import …


* Street Hawk Anypoint Connector


* @author ABTIMO SARL


@Connector(name=”shc”, schemaVersion=”1.0″, friendlyName=”SHC”)

public abstract class SHCConnector {

Next step is to study the StreetHawk API specification document and implement abstract method

with necessary parameters, that will be transformed to REST api call and return transformed payload as Java Object or map.

Let’s chose from the StreetHawk API the easiest but useful function to implement, such as the function Reading Tags.

Accordingly to the StreetHawk API specification we define abstract class taking in parameters

sh_cuid and install id

Given the fact that the client must be authenticated the auth_token parameter requires to be sent to the API call


* Custom processor


* {@sample.xml ../../../doc/shc-connector.xml.sample shc:readingTags}


* @param auth_token Street Hawk auth_token from your account.

* @param installid Street Hawk Installation id from your backend. The unique installation ID for the device.

* @param sh_cuid Street Hawk customer id from your backend. The sh_cuid Installs are tagged with.

* @return The list of tags for given installation and customer id.

* @throws IOException Comment for Exception



@ReconnectOn(exceptions = { Exception.class })

@RestCall(uri=“https://{host}/{api_version}/tags?auth_token=123&installid=123&sh_cuid=123″, method=HttpMethod.GET)

public abstract Object readingTags(@RestQueryParam(“auth_token”) String auth_token, @RestQueryParam(“installid”) String installid, @RestQueryParam(“sh_cuid”) String sh_cuid) throws IOException;

This is the abstract method that will be implemented during the project build by code generation in the class :

package org.mule.modules.shc.adapters;


import java.lang.reflect.Method;


@Generated(value = “Mule DevKit Version 3.6.1″, date = “2015-05-02T01:17:47+02:00″, comments = “Build UNNAMED.2405.44720b7″)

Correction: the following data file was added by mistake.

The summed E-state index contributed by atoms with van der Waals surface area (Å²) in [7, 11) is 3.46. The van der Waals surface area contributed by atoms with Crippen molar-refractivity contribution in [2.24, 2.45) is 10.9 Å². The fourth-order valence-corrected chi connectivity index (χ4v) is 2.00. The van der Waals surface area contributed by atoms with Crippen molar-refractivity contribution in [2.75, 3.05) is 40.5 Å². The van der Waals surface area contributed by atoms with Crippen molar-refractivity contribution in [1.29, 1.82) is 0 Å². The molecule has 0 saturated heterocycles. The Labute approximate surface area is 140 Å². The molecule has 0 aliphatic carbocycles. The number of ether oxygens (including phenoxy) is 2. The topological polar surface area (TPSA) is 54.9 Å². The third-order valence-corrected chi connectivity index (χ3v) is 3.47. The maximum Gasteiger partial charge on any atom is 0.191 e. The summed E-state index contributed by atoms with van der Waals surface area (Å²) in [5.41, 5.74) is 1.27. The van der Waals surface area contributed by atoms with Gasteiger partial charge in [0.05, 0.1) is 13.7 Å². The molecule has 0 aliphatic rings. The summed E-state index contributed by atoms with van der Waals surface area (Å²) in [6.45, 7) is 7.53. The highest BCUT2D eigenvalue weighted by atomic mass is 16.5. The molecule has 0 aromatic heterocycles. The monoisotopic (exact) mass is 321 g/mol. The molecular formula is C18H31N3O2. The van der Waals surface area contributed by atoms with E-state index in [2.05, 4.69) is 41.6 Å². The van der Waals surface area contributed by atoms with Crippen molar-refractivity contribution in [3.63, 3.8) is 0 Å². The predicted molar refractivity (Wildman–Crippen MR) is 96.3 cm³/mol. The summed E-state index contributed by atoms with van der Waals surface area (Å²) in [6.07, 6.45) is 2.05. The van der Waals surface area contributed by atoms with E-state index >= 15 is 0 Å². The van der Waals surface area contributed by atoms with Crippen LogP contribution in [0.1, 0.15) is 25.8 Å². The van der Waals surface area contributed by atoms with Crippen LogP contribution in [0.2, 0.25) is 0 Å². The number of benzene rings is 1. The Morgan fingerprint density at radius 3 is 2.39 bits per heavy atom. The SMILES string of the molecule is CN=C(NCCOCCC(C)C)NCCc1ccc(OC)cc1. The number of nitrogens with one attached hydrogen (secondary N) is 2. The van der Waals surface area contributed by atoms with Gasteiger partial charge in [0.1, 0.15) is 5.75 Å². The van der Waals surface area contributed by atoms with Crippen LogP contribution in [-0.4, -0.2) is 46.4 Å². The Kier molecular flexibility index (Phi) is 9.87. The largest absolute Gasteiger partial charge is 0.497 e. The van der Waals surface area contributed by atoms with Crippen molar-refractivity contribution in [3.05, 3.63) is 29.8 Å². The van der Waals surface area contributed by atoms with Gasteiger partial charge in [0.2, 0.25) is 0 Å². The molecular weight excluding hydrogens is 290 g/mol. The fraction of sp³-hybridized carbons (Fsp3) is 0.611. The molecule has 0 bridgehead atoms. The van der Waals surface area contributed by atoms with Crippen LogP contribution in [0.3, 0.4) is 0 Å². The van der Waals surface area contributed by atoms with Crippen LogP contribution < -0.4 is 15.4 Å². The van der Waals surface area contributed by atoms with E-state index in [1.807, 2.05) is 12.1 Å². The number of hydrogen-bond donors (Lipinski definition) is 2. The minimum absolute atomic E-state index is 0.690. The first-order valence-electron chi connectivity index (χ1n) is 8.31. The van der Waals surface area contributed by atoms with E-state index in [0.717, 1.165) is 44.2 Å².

public class SHCConnectorRestClientAdapter

extends SHCConnectorProcessAdapter

implements MuleContextAware, Disposable, Initialisable


public Object readingTags(String auth_token, String installid, String sh_cuid)

throws IOException


HttpMethod method = null;

method = new GetMethod();

The only action we required to accomplish in order to get this API working is adding the hint below in the shc-connector.xml.sample:

<!– BEGIN_INCLUDE(shc:readingTags) –>

<shc:readingTags config-ref=“” auth_token=“#[map-payload:auth_token]“ installid=“#[map-payload:installid]“ sh_cuid=“#[map-payload:sh_cuid]“/>

<!– END_INCLUDE(shc:readingTags) –>

In addition in order to be able to configure the authentication parameters common to all requests, it is suitable to create annotated properties for host, version and authentication token with all corresponding accessors and mutators.


* The authentication token. An auth_token is used to access the API programmatically.

* It is linked to a specific User and a specific App.

* You can get your auth_token from the settings page (inside the web console).

* The auth_token has to be submitted as a GET or POST parameter.





private String auth_token;


* host part of API URL





private String host;


* API version





private String api_version;

Implement by copying of generated code

Next API call that is useful to implement is SettingTags:

At first it seems to be attractive just to repeat exactly the same approach as with reading tags, but after careful consideration it requires more work to do. First of all, the installid and sh_cuid both are optional, but one of them should be present at the time of call, and in addition, one of the post parameter name to call SH API must be dynamically chosen as a function of parameter value.